Many teenagers suffer from a lack of self-confidence. This could result in being shy, but when taken to extremes, it could manifest itself in indulging in a showcase of attention-seeking behaviors such as eating disorders, inappropriate dressing, breaking social norms of behavior, even crime.
One way to help your teenager build self-confidence is to explain that everyone is different – and that it’s nothing to be ashamed of. There is little that can be done to change physical appearance, but accepting this fact will often make a person feel happier about themselves.
Also, encourage a healthy lifestyle for your teen. Stock up your kitchen with healthy snacks and fruits. Introduce a healthy physical activity the entire family can enjoy. That way, you encourage your child to think positively and adopt habits and activities that are constructive.
Exploring Sex And Sexuality
The last thing your teenager will want to talk to you about is sex and sexuality, but it is also perhaps the biggest thing that he or she could be pondering.
Embracing adulthood means finding out about one’s sexuality. Growing up, a teenager will find his or her body going through different things. They will also start to hear about sex and will naturally be curious about the whole deal.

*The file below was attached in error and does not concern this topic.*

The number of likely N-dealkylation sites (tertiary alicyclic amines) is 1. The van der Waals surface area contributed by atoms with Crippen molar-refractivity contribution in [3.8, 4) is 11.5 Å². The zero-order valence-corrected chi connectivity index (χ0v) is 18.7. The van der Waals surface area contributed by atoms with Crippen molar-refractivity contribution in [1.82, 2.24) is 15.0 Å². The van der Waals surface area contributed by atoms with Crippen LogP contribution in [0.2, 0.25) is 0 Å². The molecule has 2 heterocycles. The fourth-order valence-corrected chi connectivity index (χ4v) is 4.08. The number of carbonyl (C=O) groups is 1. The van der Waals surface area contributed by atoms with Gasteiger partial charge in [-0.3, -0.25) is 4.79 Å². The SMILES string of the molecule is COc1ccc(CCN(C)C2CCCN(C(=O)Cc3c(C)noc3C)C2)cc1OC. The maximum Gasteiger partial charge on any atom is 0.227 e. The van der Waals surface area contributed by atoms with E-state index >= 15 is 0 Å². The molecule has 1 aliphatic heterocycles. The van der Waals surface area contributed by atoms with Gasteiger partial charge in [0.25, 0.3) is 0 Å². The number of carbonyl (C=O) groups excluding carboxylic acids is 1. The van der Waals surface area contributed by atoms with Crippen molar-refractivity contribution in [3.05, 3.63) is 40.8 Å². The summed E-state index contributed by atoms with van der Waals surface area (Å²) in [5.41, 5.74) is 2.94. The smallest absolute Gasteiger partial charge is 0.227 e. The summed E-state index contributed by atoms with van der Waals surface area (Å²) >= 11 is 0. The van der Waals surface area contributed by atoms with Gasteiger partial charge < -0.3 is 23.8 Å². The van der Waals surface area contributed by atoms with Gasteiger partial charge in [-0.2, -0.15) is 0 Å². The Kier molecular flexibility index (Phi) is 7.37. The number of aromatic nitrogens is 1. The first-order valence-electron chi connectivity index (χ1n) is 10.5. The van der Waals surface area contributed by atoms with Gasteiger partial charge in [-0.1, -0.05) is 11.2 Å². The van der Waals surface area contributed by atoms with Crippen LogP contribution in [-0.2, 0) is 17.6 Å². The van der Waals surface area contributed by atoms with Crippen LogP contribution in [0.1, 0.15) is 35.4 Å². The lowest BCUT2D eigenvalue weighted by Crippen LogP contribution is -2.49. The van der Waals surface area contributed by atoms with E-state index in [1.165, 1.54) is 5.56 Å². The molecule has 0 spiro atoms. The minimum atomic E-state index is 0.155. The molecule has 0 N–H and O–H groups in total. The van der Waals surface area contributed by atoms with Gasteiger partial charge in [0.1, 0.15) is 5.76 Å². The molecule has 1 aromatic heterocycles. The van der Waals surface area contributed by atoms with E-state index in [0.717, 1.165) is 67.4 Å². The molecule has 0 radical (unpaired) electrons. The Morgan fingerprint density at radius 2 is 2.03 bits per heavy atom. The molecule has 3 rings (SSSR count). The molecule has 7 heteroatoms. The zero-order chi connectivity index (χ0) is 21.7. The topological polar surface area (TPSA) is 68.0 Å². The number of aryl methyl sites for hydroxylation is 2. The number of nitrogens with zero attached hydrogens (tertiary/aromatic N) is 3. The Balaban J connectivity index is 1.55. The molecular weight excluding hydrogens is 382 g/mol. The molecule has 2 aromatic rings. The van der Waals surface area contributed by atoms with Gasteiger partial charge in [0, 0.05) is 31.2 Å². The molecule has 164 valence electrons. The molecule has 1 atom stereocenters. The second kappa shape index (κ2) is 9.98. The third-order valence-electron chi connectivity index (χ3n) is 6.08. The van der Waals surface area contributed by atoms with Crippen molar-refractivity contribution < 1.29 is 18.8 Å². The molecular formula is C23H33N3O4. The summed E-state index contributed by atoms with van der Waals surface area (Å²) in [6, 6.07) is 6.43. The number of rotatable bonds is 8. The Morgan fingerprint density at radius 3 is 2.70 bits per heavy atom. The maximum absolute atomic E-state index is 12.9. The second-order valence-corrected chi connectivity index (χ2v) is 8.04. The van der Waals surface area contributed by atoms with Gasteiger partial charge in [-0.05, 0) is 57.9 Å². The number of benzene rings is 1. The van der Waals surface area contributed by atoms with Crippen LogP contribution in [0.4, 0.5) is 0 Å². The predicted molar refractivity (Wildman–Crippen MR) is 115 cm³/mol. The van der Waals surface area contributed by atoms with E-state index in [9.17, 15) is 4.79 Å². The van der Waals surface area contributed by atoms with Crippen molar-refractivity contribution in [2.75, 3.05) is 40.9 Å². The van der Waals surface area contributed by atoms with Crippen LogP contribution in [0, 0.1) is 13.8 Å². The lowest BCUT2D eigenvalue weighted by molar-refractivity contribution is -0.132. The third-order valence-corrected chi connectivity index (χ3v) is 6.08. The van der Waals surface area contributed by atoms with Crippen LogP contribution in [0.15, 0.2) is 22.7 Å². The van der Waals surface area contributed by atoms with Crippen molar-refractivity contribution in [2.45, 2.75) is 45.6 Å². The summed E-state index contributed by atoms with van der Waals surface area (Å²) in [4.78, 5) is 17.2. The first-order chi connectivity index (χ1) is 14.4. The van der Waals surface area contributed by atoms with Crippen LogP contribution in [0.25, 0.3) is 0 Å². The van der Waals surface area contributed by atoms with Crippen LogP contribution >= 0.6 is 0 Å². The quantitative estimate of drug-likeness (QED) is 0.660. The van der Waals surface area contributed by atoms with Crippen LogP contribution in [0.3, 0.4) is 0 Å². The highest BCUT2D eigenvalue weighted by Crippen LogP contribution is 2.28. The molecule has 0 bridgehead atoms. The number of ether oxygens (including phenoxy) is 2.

Not getting the right information and education can prove to be dangerous for teenagers when it comes to sex. Being uninformed can lead to many major problems – not respecting the body, STDs, teenage pregnancy and more. But because of the sensitivity surrounding the issue, teenagers are often shy to approach their parents for the proper information about sex.
The best way to deal with this issue? Be as open about sex as possible with your teenager. Treat him or her as an adult when the subject is raised. Skirting around the issue will only cause your child to want to find out more, leading to even more curiosity. Always be open and let your child know that he or she can come to you anytime a question of sex arises. After all, don’t you want your child to learn about sex from you instead of from friends or even pornographic materials?
Drugs And Alcohol